State-Sponsored Hackers Not Responsible for Yahoo Breach, Says InfoArmor

It was the biggest cyberattack ever reported, affecting more than 500 million individuals, but there is currently considerable debate as to who was responsible. Yahoo has announced that a state-sponsored attacker was behind the attack, yet many doubt this to be the case. Now independent security firm infoArmor claims that its research shows that state-sponsored hackers were not involved. Instead, it has been claimed the attack was conducted by criminal hackers.

InfoArmor has been investigating a team of professional hackers for over 3 years. The hackers are believed to come from Eastern Europe. The group of five individuals mostly sell hacked data to spammers and are not understood to be sponsored by any nation state. InfoArmor believes it is these hackers behind the attack.

During the course of InfoArmor’s investigations, a sample database containing millions of Yahoo accounts was obtained from the group. While not the entire hacked database, it did contain users accounts that have been verified as being genuine and from the 2014 Yahoo cyberattack. The data includes Yahoo logins, hashed passwords, zip codes, and mobile phone numbers.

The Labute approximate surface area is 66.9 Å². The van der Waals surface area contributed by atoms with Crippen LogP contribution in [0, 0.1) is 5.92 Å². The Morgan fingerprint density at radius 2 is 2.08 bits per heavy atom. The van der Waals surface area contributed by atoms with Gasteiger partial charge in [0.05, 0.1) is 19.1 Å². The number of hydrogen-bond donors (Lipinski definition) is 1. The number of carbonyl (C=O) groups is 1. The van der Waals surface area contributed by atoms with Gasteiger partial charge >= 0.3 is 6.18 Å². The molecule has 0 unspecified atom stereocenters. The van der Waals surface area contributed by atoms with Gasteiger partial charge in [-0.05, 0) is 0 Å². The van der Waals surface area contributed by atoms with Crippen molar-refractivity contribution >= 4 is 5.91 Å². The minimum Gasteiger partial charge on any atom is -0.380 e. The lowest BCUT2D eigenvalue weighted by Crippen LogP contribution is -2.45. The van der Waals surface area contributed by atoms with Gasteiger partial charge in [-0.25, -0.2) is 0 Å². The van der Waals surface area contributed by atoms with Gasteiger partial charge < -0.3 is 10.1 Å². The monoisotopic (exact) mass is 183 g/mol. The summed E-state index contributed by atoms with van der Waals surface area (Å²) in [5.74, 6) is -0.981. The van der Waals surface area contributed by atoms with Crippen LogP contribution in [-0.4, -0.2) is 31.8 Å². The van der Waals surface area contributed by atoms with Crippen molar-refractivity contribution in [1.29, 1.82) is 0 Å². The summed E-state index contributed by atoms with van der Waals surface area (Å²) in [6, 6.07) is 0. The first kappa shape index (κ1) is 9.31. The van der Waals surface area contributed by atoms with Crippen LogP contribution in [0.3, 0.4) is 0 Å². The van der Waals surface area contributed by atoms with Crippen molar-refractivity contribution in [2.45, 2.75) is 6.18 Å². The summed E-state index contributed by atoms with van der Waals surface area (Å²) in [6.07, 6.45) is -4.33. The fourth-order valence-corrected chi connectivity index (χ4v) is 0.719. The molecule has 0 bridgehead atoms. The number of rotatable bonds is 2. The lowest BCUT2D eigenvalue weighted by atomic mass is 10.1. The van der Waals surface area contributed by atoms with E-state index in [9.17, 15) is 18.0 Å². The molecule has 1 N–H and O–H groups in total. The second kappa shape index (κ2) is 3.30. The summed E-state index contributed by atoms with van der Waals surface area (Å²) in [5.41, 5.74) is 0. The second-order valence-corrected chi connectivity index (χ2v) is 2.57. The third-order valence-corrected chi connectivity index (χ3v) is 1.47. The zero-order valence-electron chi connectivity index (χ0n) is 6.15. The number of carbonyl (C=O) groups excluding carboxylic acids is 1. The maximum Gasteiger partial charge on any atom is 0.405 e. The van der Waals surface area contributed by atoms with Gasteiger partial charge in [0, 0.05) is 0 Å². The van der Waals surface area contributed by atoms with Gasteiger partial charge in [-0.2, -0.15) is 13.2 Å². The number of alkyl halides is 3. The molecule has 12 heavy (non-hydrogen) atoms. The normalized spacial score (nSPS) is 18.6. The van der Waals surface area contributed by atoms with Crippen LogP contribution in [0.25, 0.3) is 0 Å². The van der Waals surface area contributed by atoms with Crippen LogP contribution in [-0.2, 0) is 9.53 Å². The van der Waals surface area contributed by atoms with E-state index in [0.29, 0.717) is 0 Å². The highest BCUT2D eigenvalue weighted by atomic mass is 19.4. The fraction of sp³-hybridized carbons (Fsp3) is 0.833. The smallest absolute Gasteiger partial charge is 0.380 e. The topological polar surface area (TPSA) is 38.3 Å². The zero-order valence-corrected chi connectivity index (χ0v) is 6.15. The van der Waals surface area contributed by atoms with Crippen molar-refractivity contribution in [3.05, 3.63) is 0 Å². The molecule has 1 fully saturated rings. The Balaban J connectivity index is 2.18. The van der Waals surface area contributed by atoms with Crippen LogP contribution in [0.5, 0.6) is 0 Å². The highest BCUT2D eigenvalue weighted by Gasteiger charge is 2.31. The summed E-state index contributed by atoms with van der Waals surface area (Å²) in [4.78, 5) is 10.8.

InfoArmor obtained the data from the hack last week. It has been claimed that the hackers have been holding onto the data and is preserving the data’s value.

InfoArmor has found out from its “operative sources” that some of the Yahoo data have already been sold. One deal was reportedly worth $300,000. The elite group of hackers is reportedly behind the Yahoo attack, but also the attacks on LinkedIn, Tumblr, and Dropbox.

InfoArmor claims that while the hacker operating under the name Peace_of_Mind listed the data from these large-scale cyberattacks on Darknet marketplace TheRealDeal, the attacks were actually performed by the group that it is investigating. The data were only supplied to Peace_of_Mind – and some others – to sell on the black market.

Not everyone is convinced by Yahoo’s claims of a state-sponsored attack, but many are also skeptical of InfoArmor’s claims and whether the data have come from the same hack. Yahoo has reported that the stolen data includes hashed passwords, but says they were hashed using the bcrypt algorithm. The data obtained by InfoArmor has been encrypted using the M5 algorithm. It is possible they may have been stolen in separate attacks. InfoArmor may be convinced, but for the time being, the hackers behind the attack remains a mystery.

Author: Richard Anderson

Richard Anderson is the Editor-in-Chief of